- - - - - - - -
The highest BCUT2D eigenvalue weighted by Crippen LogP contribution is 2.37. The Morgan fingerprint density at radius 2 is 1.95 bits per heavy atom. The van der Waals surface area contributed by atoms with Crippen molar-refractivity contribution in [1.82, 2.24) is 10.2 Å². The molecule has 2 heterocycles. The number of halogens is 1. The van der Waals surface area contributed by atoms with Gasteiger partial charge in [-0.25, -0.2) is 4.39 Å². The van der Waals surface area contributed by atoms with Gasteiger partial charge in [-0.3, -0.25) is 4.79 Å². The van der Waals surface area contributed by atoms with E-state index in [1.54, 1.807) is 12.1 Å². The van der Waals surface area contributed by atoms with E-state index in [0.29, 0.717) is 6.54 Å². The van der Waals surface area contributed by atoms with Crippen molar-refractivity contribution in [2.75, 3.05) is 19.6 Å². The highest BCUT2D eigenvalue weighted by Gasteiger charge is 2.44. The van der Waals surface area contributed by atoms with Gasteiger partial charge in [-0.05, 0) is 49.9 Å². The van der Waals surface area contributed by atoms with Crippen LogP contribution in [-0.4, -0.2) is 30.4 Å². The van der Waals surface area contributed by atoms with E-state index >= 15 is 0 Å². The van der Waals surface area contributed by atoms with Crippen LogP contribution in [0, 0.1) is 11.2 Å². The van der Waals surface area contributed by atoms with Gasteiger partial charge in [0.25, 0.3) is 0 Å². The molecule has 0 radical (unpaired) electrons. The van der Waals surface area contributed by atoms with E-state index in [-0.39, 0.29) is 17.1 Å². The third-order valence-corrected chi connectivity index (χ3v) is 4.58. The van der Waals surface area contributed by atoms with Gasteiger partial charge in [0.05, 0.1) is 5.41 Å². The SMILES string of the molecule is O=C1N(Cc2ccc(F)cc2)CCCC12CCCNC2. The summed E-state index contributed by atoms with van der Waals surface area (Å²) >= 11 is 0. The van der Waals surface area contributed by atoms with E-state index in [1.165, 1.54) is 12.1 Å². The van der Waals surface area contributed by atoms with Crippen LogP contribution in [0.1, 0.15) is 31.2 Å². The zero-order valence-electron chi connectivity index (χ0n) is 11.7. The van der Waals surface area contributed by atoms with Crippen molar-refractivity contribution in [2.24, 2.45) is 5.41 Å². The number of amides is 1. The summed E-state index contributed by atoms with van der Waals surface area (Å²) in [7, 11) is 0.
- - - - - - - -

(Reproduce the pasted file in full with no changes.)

The highest BCUT2D eigenvalue weighted by Crippen LogP contribution is 2.37. The Morgan fingerprint density at radius 2 is 1.95 bits per heavy atom. The van der Waals surface area contributed by atoms with Crippen molar-refractivity contribution in [1.82, 2.24) is 10.2 Å². The molecule has 2 heterocycles. The number of halogens is 1. The van der Waals surface area contributed by atoms with Gasteiger partial charge in [-0.25, -0.2) is 4.39 Å². The van der Waals surface area contributed by atoms with Gasteiger partial charge in [-0.3, -0.25) is 4.79 Å². The van der Waals surface area contributed by atoms with E-state index in [1.54, 1.807) is 12.1 Å². The van der Waals surface area contributed by atoms with E-state index in [0.29, 0.717) is 6.54 Å². The van der Waals surface area contributed by atoms with Crippen molar-refractivity contribution in [2.75, 3.05) is 19.6 Å². The highest BCUT2D eigenvalue weighted by Gasteiger charge is 2.44. The van der Waals surface area contributed by atoms with Gasteiger partial charge in [-0.05, 0) is 49.9 Å². The van der Waals surface area contributed by atoms with Crippen LogP contribution in [-0.4, -0.2) is 30.4 Å². The van der Waals surface area contributed by atoms with E-state index >= 15 is 0 Å². The van der Waals surface area contributed by atoms with Crippen LogP contribution in [0, 0.1) is 11.2 Å². The van der Waals surface area contributed by atoms with Gasteiger partial charge in [0.25, 0.3) is 0 Å². The molecule has 0 radical (unpaired) electrons. The van der Waals surface area contributed by atoms with E-state index in [-0.39, 0.29) is 17.1 Å². The third-order valence-corrected chi connectivity index (χ3v) is 4.58. The van der Waals surface area contributed by atoms with Gasteiger partial charge in [0.05, 0.1) is 5.41 Å². The SMILES string of the molecule is O=C1N(Cc2ccc(F)cc2)CCCC12CCCNC2. The summed E-state index contributed by atoms with van der Waals surface area (Å²) >= 11 is 0. The van der Waals surface area contributed by atoms with E-state index in [1.165, 1.54) is 12.1 Å². The van der Waals surface area contributed by atoms with Crippen LogP contribution in [0.1, 0.15) is 31.2 Å². The zero-order valence-electron chi connectivity index (χ0n) is 11.7. The van der Waals surface area contributed by atoms with Crippen molar-refractivity contribution in [2.24, 2.45) is 5.41 Å². The number of amides is 1. The summed E-state index contributed by atoms with van der Waals surface area (Å²) in [7, 11) is 0.